The U.S. health care system is plagued with racial inequities that affect people of color and marginalized groups. In particular, maternal health care suffers from these flaws.
According to The Century Foundation, these inequalities include gaps in health insurance coverage, unequal access to health services and poor health outcomes in certain populations.
For example, Black women in the United States experience unacceptably poor maternal health outcomes, including exceptionally high rates of pregnancy-related death and childbearing issues. Black women are faced with structural racism, discrimination and sexism in a health care system not designed to support them.
According to the Centers for Disease Control and Prevention, Black women are three times more likely to experience a pregnancy-related death than white women. Moreover, Black women are more likely to die from pregnancy or childbirth than women of any other race.
From 2019 to 2020, the maternal mortality rate for Black women increased by just over 25 percent, while the rate for white women did not increase significantly, a February 2022 report from the National Center for Health Statistics found.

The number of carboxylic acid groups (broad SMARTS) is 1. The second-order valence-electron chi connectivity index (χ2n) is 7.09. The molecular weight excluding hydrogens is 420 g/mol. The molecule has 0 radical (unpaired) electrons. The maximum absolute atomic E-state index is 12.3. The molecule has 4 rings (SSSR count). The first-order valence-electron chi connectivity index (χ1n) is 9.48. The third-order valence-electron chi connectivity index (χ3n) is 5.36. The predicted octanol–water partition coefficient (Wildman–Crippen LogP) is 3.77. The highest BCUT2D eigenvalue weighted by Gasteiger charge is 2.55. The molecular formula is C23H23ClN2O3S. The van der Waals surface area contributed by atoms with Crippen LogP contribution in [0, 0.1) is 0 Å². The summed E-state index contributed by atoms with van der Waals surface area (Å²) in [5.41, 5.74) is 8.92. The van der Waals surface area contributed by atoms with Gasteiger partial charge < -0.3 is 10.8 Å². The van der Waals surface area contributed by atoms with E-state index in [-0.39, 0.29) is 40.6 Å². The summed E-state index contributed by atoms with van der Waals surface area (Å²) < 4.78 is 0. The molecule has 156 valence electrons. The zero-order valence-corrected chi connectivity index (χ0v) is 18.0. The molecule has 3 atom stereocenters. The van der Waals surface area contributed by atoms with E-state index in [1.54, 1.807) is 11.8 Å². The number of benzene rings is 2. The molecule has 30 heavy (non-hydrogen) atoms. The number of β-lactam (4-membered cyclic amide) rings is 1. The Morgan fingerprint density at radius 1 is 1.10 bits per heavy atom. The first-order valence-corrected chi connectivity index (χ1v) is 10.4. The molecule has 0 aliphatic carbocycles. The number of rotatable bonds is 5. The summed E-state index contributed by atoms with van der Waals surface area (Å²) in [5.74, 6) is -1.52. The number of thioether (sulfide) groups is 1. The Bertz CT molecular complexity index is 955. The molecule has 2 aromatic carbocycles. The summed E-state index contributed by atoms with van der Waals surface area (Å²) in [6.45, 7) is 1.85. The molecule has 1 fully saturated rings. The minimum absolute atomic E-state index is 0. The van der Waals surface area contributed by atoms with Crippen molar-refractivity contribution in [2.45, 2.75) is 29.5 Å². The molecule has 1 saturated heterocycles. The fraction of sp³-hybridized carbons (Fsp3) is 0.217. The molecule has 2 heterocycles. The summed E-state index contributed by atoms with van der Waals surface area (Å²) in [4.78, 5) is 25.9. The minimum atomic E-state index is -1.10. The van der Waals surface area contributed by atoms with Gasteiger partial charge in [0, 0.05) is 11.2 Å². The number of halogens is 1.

Most of the deaths among Black women who were seeking maternal health care were preventable and avoidable. For any woman who chooses to become a parent or wishes to increase the size of their family, proper health care is critical for both child and mother.
There are many ways to support Black health. But at its root, structural changes must be made to address disparities that exist within the health care system.
It is crucial to encourage and support Black and Latinx young adults in pursuing medical careers. The first step in improving Black health is to have medical providers that look like patient populations. This allows certain barriers to be broken and help patients relate to their medical teams. It also puts patient advocates in the system.
Additionally, medical providers must work to meet patients where they are. Physically meeting patients in their communities is imperative, as access to proper health care can be an obstacle for certain groups.